So we said, “What if we took a standard in comedy and had everybody do their interpretations of it?” And we thought that could be an interesting thing to see. And of course, The Aristocrats is perfect for it.

How long did the entire production take? From you guys saying, “Lets make this movie” to having the completed film?

Paul Provenza: We shot for about four and half years and edited for about another two years. Those both overlapped a little bit, those time frames. Basically, we started shooting in early 2001. We debuted at Sundance in early 2005.

Did you and Penn have experience shooting DV or editing digital video before you got started on this project?

Paul Provenza: No. We had no idea what we were doing. In fact, the first night of shooting we had called a bunch of people to get together and meet us at the Improv. Bobby Slayton, Rick Overton, Emo Phillips, a handful of people, we said, “Just meet us at the Improv we’re gonna do this crazy thing, lets see what happens?” We got cameras and microphones that day, and the first night of shooting I had the camera in one hand and the manual in the other. (Laughs) I was turning pages with my teeth. We had no idea what we were doing. None whatsoever.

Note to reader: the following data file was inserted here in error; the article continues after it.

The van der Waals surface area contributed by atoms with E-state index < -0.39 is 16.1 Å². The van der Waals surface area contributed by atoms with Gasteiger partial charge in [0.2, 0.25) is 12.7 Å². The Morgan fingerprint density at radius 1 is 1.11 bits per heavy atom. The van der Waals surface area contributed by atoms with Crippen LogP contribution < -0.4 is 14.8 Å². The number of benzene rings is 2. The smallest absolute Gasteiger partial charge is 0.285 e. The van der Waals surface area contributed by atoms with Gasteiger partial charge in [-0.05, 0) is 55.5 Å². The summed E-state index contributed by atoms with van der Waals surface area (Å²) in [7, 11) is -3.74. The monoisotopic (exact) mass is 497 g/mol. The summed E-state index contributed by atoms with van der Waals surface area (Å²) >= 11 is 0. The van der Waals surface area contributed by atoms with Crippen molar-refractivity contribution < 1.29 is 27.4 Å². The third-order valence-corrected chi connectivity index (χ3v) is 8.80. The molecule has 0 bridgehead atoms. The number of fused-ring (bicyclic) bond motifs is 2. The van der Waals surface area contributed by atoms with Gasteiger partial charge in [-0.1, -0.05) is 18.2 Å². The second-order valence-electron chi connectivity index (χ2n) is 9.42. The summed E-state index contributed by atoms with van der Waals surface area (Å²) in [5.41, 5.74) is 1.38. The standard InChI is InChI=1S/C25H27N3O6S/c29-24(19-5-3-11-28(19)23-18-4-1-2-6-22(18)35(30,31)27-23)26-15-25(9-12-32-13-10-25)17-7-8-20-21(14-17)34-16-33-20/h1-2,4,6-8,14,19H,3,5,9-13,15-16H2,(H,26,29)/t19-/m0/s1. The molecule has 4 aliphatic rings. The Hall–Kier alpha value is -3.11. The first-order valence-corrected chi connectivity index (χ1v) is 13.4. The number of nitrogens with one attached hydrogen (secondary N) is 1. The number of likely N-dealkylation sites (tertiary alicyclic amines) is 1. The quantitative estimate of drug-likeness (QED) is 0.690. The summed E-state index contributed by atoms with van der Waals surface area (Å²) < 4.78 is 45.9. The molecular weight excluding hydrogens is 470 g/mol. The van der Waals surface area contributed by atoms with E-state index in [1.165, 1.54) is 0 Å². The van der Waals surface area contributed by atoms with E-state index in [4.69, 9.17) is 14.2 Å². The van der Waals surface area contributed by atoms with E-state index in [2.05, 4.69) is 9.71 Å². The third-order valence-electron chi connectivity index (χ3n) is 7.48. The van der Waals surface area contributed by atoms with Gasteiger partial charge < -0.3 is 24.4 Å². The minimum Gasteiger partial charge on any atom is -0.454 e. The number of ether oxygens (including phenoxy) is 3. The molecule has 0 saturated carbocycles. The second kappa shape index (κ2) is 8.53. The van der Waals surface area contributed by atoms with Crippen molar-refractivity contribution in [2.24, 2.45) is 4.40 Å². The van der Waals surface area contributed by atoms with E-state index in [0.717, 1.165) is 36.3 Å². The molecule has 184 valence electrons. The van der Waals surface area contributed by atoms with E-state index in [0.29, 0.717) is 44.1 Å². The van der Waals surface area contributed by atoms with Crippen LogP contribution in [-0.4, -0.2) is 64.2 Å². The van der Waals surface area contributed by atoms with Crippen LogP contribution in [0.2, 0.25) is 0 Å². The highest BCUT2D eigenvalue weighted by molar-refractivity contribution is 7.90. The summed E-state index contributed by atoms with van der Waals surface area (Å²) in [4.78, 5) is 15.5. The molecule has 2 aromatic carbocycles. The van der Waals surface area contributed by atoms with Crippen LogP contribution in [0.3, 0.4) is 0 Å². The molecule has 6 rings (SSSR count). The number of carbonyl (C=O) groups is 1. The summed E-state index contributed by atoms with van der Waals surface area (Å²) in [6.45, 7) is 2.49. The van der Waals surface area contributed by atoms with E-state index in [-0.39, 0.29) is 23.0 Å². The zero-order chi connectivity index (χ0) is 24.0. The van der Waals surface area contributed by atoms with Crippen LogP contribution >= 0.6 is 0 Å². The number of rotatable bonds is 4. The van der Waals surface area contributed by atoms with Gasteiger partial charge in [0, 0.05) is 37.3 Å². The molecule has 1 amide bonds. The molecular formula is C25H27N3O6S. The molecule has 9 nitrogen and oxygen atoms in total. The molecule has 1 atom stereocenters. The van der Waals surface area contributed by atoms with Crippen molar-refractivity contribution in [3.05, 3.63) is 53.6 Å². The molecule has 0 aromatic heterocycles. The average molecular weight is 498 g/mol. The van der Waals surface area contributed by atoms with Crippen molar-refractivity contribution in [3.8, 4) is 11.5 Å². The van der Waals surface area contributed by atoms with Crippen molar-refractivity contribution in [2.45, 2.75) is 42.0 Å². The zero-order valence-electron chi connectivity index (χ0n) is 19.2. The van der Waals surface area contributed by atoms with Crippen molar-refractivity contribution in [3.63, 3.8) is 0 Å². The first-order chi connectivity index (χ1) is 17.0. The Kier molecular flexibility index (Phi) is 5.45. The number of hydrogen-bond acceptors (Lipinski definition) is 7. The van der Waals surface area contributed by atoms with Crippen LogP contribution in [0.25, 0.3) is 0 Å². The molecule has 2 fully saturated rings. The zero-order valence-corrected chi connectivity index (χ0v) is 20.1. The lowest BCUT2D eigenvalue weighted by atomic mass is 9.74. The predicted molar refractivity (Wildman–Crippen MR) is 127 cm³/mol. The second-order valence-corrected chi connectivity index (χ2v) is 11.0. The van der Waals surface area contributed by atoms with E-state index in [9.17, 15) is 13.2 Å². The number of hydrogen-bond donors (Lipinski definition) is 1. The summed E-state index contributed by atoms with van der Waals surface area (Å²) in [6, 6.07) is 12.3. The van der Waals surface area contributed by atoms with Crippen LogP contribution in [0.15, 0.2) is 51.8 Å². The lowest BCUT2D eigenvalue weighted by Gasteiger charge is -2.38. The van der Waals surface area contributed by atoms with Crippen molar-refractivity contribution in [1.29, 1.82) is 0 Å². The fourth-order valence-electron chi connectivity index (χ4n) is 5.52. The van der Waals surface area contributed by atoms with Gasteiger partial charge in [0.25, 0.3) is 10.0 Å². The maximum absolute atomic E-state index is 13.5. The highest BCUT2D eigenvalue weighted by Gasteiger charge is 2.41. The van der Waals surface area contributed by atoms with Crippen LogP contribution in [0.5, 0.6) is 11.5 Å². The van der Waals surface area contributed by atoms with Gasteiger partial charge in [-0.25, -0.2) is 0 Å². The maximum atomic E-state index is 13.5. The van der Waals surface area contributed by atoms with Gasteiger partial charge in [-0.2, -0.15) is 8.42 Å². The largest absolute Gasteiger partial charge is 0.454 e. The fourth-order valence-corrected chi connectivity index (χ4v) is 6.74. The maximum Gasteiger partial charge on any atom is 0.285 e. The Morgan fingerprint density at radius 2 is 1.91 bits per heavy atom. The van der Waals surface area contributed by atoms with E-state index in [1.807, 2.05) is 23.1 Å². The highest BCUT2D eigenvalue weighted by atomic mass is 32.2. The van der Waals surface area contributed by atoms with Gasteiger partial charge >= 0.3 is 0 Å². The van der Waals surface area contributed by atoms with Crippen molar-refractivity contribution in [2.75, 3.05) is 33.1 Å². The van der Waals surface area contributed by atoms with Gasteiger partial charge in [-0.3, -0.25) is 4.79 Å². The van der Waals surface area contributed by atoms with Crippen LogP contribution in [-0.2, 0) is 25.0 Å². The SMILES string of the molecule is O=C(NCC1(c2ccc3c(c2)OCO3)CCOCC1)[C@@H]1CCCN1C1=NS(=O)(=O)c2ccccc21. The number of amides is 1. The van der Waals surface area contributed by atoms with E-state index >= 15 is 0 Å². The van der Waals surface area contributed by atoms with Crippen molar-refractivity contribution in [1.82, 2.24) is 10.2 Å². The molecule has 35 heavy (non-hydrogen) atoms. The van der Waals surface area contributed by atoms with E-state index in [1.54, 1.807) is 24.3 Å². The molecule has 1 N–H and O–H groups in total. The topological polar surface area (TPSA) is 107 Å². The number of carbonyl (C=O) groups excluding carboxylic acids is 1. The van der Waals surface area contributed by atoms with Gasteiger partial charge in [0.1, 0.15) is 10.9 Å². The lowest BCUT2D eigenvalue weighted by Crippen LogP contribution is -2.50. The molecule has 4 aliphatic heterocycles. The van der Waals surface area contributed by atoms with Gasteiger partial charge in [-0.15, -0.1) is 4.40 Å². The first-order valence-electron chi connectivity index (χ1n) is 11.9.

Now, were you surprised at all the controversy that this film garnered or did you pretty much expect it?

Paul Provenza: I actually expected a lot more! I was delighted to see that people got it the way we intended it, which was that it’s really a very loving and sweet movie; ironically. We didn’t know if it would ever get out there. We knew that if it did it would prove to be more easily accepted than conventional wisdom would tell us. The bottom line is everybody tells dirty jokes.

Yup.

Paul Provenza: Harvard professors and truck drivers, you know? Everybody tells dirty jokes. We just knew that it spoke to something everybody could relate to. If you like a good dirty joke, if you like comedy, you can’t not like this movie, you know? So we knew that it would do well if it ever got out there. The controversy was really very, very limited. Most of it came from the AMC Theater Chain. Which is a private company that has a right to show whatever they want; or not. Of course, the hypocrisy of what they choose to show but make an issue out of our movie speaks volumes. That’s really neither here nor there.